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If you and your BFF are fans of “slow travel”, you’ll love the unspoiled Eastern Shore and its barrier islands. For more than four centuries, farmers have tilled the flat fertile land, growing cotton, soybeans and vegetables and waterman have reaped the bounty of the tidal flats, hauling in nets or traps full of crabs, oysters and clams. Gone are the days when solitary oysterman would make their living from their flat-bottomed boats, and while the pace of life here has remained unspoiled, it has become more sophisticated.

Located on the Delmarva Peninsula and separated from the rest of the state by the Chesapeake Bay, Virginia’s Eastern Shore has the cleanest water on the coast. Only 70 miles long, the peninsula and its islands offer a glimpse into the past—a rural and somewhat rustic region reminiscent of Virginia life in a simpler century—with places like Tangier Island, which is only accessible by boat or plane and the islands of Chincoteague and Assateague where wild ponies still roam. The southernmost tip of the peninsula is part of the Atlantic Flyway —a significant birding destination—and Kiptopeke State Park is a popular destination for bird watchers.


There are plenty of fun things to do with Fido on the Eastern Shore. Explore the charming town of Onancock, where restaurants and shops display pet friendly stickers on their front doors or check out the town’s website to find local Yappy Hours and other events. From Onancock, you and your pal can take the ferry  to Tangier Island —there’s no additional charge for four-legged riders and the island is only accessible by boat or plane—where you’ll really feel like you’re living in the simpler times of the past with generations of Chesapeake Bay watermen. Known as “the soft shell capital of the world”, residents of this island speak with a dialect that harks back to Elizabethan English.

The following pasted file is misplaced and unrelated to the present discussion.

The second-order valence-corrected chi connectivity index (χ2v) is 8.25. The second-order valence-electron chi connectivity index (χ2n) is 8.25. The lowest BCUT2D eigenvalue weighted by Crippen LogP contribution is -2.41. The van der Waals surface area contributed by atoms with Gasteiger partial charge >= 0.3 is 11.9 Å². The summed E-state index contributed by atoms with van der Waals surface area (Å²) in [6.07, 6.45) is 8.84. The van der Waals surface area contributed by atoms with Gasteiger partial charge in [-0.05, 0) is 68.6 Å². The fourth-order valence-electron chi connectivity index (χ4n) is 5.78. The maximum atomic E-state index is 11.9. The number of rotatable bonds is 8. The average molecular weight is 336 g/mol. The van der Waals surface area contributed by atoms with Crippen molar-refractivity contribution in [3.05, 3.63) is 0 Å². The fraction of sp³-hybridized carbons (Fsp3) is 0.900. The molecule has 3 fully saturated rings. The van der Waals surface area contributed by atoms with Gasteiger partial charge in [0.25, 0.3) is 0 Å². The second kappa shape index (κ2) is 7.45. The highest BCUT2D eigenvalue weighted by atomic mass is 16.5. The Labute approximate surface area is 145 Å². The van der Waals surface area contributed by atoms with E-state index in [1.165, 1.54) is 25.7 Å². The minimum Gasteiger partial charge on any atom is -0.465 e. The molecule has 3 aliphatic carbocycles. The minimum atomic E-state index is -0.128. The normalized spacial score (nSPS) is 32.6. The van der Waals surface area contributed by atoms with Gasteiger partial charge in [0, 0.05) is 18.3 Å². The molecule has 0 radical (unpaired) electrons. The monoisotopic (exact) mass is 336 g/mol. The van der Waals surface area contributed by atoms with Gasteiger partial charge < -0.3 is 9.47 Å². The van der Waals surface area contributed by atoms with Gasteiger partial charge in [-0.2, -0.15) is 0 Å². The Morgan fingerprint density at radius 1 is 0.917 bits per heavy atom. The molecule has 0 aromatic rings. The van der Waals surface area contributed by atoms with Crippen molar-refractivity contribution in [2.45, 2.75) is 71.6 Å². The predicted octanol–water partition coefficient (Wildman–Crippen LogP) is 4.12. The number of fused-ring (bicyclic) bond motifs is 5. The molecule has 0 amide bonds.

The town of Chincoteague, famous for its annual pony roundup and as the inspiration for Marguerite Henry’s beloved children’s book Misty of Chincoteague—you’ll see a statue of Misty in the center of town— also welcomes pets and their humans. Note, however, that the Chincoteague National Wildlife Refuge and Assateague Island do not allow pets at all—not even as passengers in the car.

Along with Onancock and Chincoteague, Cape Charles  is also a delightful mix of historic and hip, with eclectic boutiques and quaint inns nestled side-by-side with boutique hotels and coffee shops. The public beach is free and from September (after Labor Day) to April 1st, dogs are allowed on the beach at any time. During high season, they are allowed on the beach before 9 a.m. and after 9 p.m.

Wine lovers will want to pay a visit to Chatham Vineyards on Church Creek. A working farm for over 400 years, Chatham (pronounced chat-em) was named after William Pitt, the Earl of Chatham. The red brick Federal-style house was built in 1818 and overlooks Church Creek. Two generations of the Wehner family have put their expertise into the award-winning Chardonnay, Merlot, Cabernet Franc, Cabernet Sauvignon and Petit Verdot vines. Dogs are welcome on this gorgeous property and the winery often hosts special events highlighting the unique tastes of the region: their Merroir & Terroir dinner that pairs the region’s best oysters with Chatham’s wines.


If you’re looking for accommodations on the Eastern Shore, the tourism bureau has a pet friendly sorting function. Although there are a few boutique hotels in the region, you’ll find more inns, B & B’s and private rentals. Nearby Kiptopeke State Park offers pet friendly cabins and camping, kayak rentals, dog friendly trails and a pet friendly beach next to their designated swimming beach. And, the Chesapeake Bay KOA Resort in Cape Charles has a beach dog park called Sandy Paws, along with a regular dog park that has play structures and water features.